Caerleon lies at the confluence of the River Usk and Afon Lwyd. Since Roman times, there has been considerable movement in the course of both rivers which has had an effect on the zone around the fortress, eroding away some areas of the civil settlement and depositing alluvium in others. In order to understand what happened to the fortress’ civil settlement, it is necessary to understand the history of the rivers. As part of a pan-Wales programme to study Roman roads and vici (the term for civilian settlements outside the walls of auxiliary forts), carried out by the four Welsh Archaeological Trusts with funding from Cadw, the Glamorgan-Gwent Archaeological Trust commissioned the River Basin Dynamics and Hydrology Research Group from the University of Wales, Aberystwyth to carry out a geomorphological study of the area in two stages.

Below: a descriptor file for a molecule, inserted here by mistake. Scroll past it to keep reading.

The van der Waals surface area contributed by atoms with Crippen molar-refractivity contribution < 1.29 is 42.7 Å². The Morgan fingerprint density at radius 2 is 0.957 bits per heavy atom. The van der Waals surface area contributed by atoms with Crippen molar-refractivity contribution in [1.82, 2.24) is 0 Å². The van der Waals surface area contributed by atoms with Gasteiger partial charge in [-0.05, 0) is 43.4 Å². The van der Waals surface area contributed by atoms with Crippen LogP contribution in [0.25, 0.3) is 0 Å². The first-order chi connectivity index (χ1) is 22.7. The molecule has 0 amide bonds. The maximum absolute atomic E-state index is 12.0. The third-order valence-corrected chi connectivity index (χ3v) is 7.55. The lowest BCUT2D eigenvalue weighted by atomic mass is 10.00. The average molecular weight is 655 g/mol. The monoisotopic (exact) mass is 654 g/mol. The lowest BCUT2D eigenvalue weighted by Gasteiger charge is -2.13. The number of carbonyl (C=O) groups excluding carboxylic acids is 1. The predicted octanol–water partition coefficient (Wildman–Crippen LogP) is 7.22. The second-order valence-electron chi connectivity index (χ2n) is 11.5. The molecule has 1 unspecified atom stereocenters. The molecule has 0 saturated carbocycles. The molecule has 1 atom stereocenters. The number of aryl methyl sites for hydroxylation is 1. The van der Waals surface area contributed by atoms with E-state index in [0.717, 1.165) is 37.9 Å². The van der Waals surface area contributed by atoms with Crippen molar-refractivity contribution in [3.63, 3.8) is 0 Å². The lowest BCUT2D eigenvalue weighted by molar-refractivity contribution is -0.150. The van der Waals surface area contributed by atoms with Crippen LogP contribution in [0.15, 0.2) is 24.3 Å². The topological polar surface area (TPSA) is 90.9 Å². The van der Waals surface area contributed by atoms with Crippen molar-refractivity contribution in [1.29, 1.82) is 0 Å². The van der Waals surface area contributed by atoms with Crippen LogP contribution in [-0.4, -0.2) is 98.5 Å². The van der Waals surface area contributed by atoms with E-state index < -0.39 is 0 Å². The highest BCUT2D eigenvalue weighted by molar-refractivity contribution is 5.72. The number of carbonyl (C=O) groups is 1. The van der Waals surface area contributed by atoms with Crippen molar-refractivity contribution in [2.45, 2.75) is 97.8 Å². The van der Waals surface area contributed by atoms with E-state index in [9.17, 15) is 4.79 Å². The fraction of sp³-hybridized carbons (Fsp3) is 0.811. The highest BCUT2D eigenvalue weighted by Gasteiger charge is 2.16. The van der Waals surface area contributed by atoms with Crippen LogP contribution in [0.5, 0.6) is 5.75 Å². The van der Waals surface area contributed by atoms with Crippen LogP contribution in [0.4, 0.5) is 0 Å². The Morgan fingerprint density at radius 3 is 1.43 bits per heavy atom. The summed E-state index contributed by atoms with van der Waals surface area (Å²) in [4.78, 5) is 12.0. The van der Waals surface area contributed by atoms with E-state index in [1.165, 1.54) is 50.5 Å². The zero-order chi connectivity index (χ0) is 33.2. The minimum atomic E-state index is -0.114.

The first stage looked at air photographs and historic maps to chart the development of the rivers over the last 120 years and provide a framework in which to set their earlier development. A walk-over survey identified areas where there was the potential to find deposits that would preserve significant evidence. The second stage involved the sampling of suitable deposits and analysis. This work is still ongoing.
We hope that this programme will enable us to identify exactly where areas of settlement have been lost to the rivers. Also, it will allow the targeting of remote sensing surveys, so that time is not wasted investigating recent alluvial deposits and appropriate methods are used where we suspect that Roman remains may be deeply buried under later river deposits. It may also resolve questions of sea-level change by showing whether the River Usk was tidal at Caerleon in Roman times.